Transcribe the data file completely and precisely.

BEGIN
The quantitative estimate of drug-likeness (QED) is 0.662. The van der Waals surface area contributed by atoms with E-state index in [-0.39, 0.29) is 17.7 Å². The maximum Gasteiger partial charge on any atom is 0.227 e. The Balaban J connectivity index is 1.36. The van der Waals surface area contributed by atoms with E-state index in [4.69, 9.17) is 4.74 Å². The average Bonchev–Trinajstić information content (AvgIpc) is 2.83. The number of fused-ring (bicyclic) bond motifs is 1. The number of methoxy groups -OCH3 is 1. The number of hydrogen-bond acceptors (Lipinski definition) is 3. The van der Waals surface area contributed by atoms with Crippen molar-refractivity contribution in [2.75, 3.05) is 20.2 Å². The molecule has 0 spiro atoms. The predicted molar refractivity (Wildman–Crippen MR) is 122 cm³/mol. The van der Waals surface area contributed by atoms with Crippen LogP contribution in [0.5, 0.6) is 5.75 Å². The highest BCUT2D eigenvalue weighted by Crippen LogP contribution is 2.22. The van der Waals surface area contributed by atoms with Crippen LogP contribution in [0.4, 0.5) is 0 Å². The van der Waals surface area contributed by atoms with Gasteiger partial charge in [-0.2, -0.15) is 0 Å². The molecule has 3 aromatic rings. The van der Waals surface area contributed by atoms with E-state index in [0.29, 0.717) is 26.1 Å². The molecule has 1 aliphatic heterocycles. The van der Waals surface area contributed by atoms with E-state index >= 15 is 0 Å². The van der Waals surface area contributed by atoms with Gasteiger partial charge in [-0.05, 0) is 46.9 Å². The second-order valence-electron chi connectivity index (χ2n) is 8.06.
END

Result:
The quantitative estimate of drug-likeness (QED) is 0.662. The van der Waals surface area contributed by atoms with E-state index in [-0.39, 0.29) is 17.7 Å². The maximum Gasteiger partial charge on any atom is 0.227 e. The Balaban J connectivity index is 1.36. The van der Waals surface area contributed by atoms with E-state index in [4.69, 9.17) is 4.74 Å². The average Bonchev–Trinajstić information content (AvgIpc) is 2.83. The number of fused-ring (bicyclic) bond motifs is 1. The number of methoxy groups -OCH3 is 1. The number of hydrogen-bond acceptors (Lipinski definition) is 3. The van der Waals surface area contributed by atoms with Crippen molar-refractivity contribution in [2.75, 3.05) is 20.2 Å². The molecule has 0 spiro atoms. The predicted molar refractivity (Wildman–Crippen MR) is 122 cm³/mol. The van der Waals surface area contributed by atoms with Crippen LogP contribution in [0.5, 0.6) is 5.75 Å². The highest BCUT2D eigenvalue weighted by Crippen LogP contribution is 2.22. The van der Waals surface area contributed by atoms with Crippen LogP contribution in [0.4, 0.5) is 0 Å². The van der Waals surface area contributed by atoms with Gasteiger partial charge in [-0.2, -0.15) is 0 Å². The molecule has 3 aromatic rings. The van der Waals surface area contributed by atoms with E-state index in [0.29, 0.717) is 26.1 Å². The molecule has 1 aliphatic heterocycles. The van der Waals surface area contributed by atoms with E-state index >= 15 is 0 Å². The van der Waals surface area contributed by atoms with Gasteiger partial charge in [-0.05, 0) is 46.9 Å². The second-order valence-electron chi connectivity index (χ2n) is 8.06.